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On 11 November 1918, the same day as the armistice that put an end to World War I, Georges Schaeren founded the Mido Watch Company, then known as Mido G. Scaheren & Co. Schaeren was a highly competent watchmaker, obtaining his diploma in a watchmaking school in Solothurn and worked at various watchmakers up till the founding of his own company. The word mido translates to “to measure” in Spanish - a fitting name for a famed watchmaker. After all, it is the measurement of time that has fascinated men for centuries.
|Mido Multifort Skeleton Vertigo Rhodium Ref. M038.436.11.031.00
The Multifort was the watch that propelled Mido to global acclamation. Launched in 1934, the Multifort was one of the first antimagnetic watches with an automatic movement and built-in water and shock resistance. It was an instant hit with consumers, and the Mido Multifort became the best selling Mido watch from the 1930s all the way to the 1950s.
Today, the Multifort line is still one of the brand’s best selling collections. Armed with charming good looks and a robust build, it is not hard to see why. This latest release that we are taking a look at today is no exception, drawing inspiration from the bold aesthetics of the Sydney Harbour Bridge.
gorgeous skeletonised dial
With a solid 316L stainless steel construction, the Mido Multifort Skeleton Vertigo Rhodium comes in at 42mm in diameter and a thickness of a mere 10.6mm. The case is almost entirely finely brushed, apart from the thin polished bezel that adds a touch of refinement to the otherwise sporty case. 42mm might seem like a step towards a larger watch, and it is a larger contemporary watch. However, with the thickness being under 11mm and the skeletonised dial breaking up the size of the dial, the watch would actually wear and look smaller on wrist - more like a 40mm case.
As the name suggests, the Mido Multifort Skeleton Vertigo Rhodium features a gorgeous skeletonised dial, showcasing a skeletonised version of the Calibre 80 movement - more on that later. Skeleton-dial watches tend to make it difficult to tell the time. To circumvent this, Mido only skeletonised the central portion of the dial and finished the outer dial with Geneva striping - something that we have gotten accustomed to and love about the Multifort range. Applied rectangular indices can be found throughout while the minute track is moved inwards around the see-through part of the dial. Mido decided to do without a date wheel here, a choice that we agree with as a date wheel on a skeleton dial would be too much stylistically and mess up the proportions as well. Besides, I bet you’d be too mesmerised by the intricate movement and would not even look at the date if there was one.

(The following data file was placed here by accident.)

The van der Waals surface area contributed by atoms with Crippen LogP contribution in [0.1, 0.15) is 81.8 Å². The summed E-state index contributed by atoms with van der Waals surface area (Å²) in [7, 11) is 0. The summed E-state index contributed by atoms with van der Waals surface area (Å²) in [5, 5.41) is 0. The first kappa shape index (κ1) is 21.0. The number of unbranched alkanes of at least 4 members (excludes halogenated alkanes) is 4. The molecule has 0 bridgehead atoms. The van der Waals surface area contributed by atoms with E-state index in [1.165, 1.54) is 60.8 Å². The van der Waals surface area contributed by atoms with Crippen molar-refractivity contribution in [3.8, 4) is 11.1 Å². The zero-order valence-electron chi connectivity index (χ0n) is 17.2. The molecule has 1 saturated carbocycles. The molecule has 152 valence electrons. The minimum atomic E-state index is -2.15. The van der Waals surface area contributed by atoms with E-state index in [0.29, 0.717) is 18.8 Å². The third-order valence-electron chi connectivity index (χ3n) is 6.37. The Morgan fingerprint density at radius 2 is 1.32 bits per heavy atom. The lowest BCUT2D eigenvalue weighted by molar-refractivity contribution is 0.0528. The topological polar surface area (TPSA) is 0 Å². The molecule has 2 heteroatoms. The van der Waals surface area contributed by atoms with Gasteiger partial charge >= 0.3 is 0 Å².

|Caliber 80 based on the ETA C07.631|
Protecting the dial from the elements is a piece of scratch-resistant sapphire crystal. The crystal has anti-reflective treatment on both sides, ensuring that legibility would not be a problem even in harsh lighting conditions. To further prove that the watch is not just a show pony, it is certified to 100m of water resistance - you can safely wear it for a pool party! There is no lume on the Multifort Skeleton Vertigo Rhodium, but that is not a problem with dressier pieces like this one.
Flipping the watch over reveals that the movement is visible both front and back - thanks to an exhibition caseback. The rotor is decorated with Geneva stripes and the name of the movement is proudly etched on it - the Calibre 80. Based on the ETA C07.631, the Mido Calibre 80 has 25 jewels, beats at 21,600 BPH and has an impressive power reserve of 80 hours. The movement also features the Nivachron™ balance spring which has better magnetic resistance than silicone and offers excellent shock resistance. It is also very effective against temperature variations in wearing conditions, ensuring that the movement will work reliably and accurately in changing weather. It is an excellent movement and one that is unmatched especially when considering the price point.
|Movement is visible for both front and back|
To round off the watch, Mido pairs it on a 22mm Oyster-style bracelet. The bracelet gently tapers to a signed push-button folding clasp. The bracelet adds a sporty look to an elegant timepiece, making the watch a good companion for any occasion.
The Mido Multifort Skeleton Vertigo Rhodium is an all-rounded timepiece featuring a beautiful skeletonised dial and a superb movement. On top of that, it is excellent value for money. I’m not quite sure how Mido has managed to keep the price consistent with its other Multifort watches while still giving us more goodies. This watch is an exceptional daily driver that will go well with a t-shirt/beach shorts combo and in the boardroom. Mido’s very own Silver Surfer is one not to be missed.